On 22 October 2015 at 18:09, WereSpielChequers <werespielchequers@gmail.com> wrote:
Another option is to invest in training arbs and functionaries. Both on technical training - if Sarah and Kevin are right re the Lightbreather case then it may just be that they didn't know how to get or read the evidence; Also they could be given the sort of training that UK magistrates go on. Question to Risker, what sort of training do they currently undertake?

In theory, the community selects as arbitrators individuals whom it believs have already demonstrated sound judgment in handling disputes or other problematic situations. In past years, it has had a plethora of choices; however, as the pool of people who are pretty good at this sort of stuff has diminished - either the editors who are good at it are not interested in doing it full-time, or they simply don't exist in the numbers they used to - we've seen an increasing number of arbitrators being selected who may be fine Wikipedians but they're just not really suited, or they've been carefully building their careers to this point.  Being able to make decisions is important. One of the best arbitrators Wikipedia ever had was Wizardman - and he was also one of the least appreciated, despite the fact that he was almost always on time, his proposed decisions were bang on, and there was almost never any chit-chat in the background about the cases he wrote.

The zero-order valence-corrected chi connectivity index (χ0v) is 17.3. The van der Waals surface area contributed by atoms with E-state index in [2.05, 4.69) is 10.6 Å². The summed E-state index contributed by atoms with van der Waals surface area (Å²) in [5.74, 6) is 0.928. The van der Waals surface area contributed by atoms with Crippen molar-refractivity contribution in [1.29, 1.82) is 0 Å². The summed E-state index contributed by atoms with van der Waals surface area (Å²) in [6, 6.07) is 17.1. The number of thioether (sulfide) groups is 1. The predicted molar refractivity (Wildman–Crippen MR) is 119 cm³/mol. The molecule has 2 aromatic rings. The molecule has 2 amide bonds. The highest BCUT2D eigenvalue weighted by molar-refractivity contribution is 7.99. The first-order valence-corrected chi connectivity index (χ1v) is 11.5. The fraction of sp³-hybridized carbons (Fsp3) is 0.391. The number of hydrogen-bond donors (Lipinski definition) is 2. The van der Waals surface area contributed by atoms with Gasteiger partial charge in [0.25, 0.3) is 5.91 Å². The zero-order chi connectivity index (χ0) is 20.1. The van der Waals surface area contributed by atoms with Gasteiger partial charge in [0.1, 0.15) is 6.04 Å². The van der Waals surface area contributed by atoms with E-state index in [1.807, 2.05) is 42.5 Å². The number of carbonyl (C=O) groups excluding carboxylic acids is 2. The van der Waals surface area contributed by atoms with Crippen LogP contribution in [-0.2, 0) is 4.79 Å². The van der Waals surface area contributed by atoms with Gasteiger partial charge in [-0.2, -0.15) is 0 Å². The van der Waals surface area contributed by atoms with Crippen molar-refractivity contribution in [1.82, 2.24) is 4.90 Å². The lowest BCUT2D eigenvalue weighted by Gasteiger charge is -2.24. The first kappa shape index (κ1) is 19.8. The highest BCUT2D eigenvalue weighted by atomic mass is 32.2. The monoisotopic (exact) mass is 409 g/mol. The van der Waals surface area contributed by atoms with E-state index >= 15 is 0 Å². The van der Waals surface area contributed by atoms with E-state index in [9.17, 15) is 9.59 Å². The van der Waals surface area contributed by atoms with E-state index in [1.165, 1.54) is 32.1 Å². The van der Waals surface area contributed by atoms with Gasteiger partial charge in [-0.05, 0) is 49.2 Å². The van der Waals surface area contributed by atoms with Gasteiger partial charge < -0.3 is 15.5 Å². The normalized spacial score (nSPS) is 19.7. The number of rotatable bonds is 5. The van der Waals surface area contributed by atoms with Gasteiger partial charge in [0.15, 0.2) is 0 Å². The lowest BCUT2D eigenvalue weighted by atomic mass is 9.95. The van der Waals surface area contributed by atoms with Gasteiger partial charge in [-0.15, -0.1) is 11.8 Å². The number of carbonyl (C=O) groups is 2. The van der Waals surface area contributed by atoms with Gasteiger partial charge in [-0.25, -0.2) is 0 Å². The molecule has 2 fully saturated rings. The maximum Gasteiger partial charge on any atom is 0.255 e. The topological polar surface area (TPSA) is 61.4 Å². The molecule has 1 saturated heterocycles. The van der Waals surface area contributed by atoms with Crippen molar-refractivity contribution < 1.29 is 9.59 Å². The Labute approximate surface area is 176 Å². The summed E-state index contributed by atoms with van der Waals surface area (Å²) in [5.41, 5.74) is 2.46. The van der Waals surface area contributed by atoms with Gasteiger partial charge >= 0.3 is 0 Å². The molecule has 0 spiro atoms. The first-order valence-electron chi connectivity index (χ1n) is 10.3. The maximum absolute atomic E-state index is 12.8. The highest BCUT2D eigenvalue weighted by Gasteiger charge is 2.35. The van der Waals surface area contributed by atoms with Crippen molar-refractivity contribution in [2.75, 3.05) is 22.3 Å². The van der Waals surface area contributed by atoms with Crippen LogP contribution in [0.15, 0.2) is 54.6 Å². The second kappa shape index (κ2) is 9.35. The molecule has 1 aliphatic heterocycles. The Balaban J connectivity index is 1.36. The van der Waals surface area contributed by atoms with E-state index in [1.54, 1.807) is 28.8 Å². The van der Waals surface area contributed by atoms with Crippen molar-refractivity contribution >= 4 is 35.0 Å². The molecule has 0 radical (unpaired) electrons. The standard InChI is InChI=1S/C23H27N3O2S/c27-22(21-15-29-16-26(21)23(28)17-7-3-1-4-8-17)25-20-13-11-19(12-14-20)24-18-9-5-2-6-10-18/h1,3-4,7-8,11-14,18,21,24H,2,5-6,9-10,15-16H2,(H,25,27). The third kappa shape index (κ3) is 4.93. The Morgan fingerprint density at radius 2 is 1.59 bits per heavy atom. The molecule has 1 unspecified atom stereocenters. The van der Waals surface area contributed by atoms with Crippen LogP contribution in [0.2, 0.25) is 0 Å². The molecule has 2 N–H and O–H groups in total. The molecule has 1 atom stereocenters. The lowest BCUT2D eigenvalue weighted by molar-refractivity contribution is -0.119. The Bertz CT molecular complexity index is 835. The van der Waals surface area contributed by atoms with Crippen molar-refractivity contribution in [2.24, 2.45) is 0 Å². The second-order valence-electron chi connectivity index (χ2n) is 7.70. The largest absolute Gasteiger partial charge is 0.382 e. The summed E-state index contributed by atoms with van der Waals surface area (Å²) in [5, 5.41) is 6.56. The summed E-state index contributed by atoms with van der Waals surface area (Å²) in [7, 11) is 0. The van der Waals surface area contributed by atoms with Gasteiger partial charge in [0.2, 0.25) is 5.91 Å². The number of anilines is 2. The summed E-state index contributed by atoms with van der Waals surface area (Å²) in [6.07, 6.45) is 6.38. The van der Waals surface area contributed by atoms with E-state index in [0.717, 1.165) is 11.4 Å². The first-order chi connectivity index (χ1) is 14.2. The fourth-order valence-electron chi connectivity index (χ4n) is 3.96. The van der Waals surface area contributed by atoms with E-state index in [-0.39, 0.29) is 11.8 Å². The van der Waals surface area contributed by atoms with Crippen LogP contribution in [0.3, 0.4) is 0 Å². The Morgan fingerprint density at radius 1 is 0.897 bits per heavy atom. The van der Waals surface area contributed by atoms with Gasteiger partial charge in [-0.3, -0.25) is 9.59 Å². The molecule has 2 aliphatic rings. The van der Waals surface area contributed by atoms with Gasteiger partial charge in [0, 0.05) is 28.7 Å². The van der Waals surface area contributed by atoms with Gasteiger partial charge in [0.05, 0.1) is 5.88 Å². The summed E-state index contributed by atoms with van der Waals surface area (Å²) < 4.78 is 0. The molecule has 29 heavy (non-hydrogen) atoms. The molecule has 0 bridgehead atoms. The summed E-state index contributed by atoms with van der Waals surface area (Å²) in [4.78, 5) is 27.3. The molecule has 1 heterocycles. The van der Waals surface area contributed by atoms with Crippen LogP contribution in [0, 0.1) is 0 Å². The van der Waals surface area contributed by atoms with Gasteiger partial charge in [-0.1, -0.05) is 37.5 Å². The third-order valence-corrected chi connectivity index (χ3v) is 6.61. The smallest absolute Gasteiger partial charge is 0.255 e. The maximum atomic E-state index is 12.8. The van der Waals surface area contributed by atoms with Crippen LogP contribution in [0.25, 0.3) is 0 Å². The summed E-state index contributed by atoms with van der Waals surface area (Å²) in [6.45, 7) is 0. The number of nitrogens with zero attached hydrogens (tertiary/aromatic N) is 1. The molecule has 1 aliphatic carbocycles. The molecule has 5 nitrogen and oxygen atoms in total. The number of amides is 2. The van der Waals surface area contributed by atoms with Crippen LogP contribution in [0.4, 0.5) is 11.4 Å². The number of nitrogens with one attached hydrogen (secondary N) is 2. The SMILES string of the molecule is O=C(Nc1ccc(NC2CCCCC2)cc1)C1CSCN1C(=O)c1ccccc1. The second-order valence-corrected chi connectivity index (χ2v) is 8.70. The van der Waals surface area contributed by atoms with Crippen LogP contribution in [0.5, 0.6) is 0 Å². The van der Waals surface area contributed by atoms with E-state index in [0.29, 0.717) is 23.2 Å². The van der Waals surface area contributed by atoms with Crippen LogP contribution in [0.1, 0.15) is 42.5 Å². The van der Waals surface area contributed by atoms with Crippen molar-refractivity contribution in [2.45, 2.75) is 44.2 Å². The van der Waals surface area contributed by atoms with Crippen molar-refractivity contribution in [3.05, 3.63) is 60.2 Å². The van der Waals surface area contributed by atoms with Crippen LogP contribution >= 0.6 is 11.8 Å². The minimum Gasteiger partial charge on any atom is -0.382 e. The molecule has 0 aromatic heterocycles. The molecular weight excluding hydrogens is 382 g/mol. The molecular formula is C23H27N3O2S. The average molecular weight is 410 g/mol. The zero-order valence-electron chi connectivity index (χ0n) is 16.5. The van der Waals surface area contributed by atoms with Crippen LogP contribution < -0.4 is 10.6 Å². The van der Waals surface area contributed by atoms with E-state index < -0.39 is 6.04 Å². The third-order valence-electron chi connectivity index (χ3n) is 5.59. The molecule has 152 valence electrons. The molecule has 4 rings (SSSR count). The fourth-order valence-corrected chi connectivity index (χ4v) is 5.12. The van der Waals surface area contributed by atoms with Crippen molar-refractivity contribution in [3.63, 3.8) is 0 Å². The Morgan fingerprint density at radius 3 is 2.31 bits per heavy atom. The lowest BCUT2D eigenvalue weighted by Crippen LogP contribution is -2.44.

The reality is that there's no training provided to new arbitrators. In years past, we had developed an orientation program (I do not know if it is still in existence) that went through very basic stuff.  But you have to keep in mind that historically, as far back as I can remember, most "new" arbitrator candidates campaign on the idea of "changing" arbcom in various ways.  The problem is that almost none of them want to change it in the same way, and it gets deadlocked just the way that things get deadlocked onwiki.  There is one topic that one or two arbitrators have been chasing for a long, long time, but have been unwilling to bend in their own personal vision so it has never been effectively resolved.  I worked very hard during my last term to try to get out of the mailing list system and move to a case-based CRM system  but it was adamantly opposed by one colleague and most of the rest simply didn't care enough about the issue to come out one way or the other - so arbcom is still stuck in that same circle.  In other words, Arbcom does in a lot of ways reflect the community it "serves" - amateurs at what they're discussing, with difficulty achieving consensus on any kind of change, and with the same sort of problems of dominating editors turning off those who have no strong opinions on matters.